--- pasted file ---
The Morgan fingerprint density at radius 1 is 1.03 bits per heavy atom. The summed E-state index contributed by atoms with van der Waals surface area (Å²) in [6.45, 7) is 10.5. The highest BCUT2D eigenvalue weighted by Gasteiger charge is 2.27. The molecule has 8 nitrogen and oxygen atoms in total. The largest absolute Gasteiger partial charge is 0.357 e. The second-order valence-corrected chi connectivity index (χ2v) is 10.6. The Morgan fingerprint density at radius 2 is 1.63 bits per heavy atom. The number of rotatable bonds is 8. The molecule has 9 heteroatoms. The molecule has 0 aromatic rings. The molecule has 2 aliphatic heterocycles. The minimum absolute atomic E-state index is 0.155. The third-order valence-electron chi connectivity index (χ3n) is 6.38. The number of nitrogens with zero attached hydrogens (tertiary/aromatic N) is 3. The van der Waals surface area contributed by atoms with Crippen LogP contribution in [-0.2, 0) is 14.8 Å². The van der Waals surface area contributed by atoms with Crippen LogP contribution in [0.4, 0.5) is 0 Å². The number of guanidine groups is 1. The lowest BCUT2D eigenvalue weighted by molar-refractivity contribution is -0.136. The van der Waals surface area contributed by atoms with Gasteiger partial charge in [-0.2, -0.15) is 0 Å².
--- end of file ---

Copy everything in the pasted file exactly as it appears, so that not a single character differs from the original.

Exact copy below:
The Morgan fingerprint density at radius 1 is 1.03 bits per heavy atom. The summed E-state index contributed by atoms with van der Waals surface area (Å²) in [6.45, 7) is 10.5. The highest BCUT2D eigenvalue weighted by Gasteiger charge is 2.27. The molecule has 8 nitrogen and oxygen atoms in total. The largest absolute Gasteiger partial charge is 0.357 e. The second-order valence-corrected chi connectivity index (χ2v) is 10.6. The Morgan fingerprint density at radius 2 is 1.63 bits per heavy atom. The number of rotatable bonds is 8. The molecule has 9 heteroatoms. The molecule has 0 aromatic rings. The molecule has 2 aliphatic heterocycles. The minimum absolute atomic E-state index is 0.155. The third-order valence-electron chi connectivity index (χ3n) is 6.38. The number of nitrogens with zero attached hydrogens (tertiary/aromatic N) is 3. The van der Waals surface area contributed by atoms with Crippen LogP contribution in [-0.2, 0) is 14.8 Å². The van der Waals surface area contributed by atoms with Crippen LogP contribution in [0.4, 0.5) is 0 Å². The number of guanidine groups is 1. The lowest BCUT2D eigenvalue weighted by molar-refractivity contribution is -0.136. The van der Waals surface area contributed by atoms with Gasteiger partial charge in [-0.2, -0.15) is 0 Å².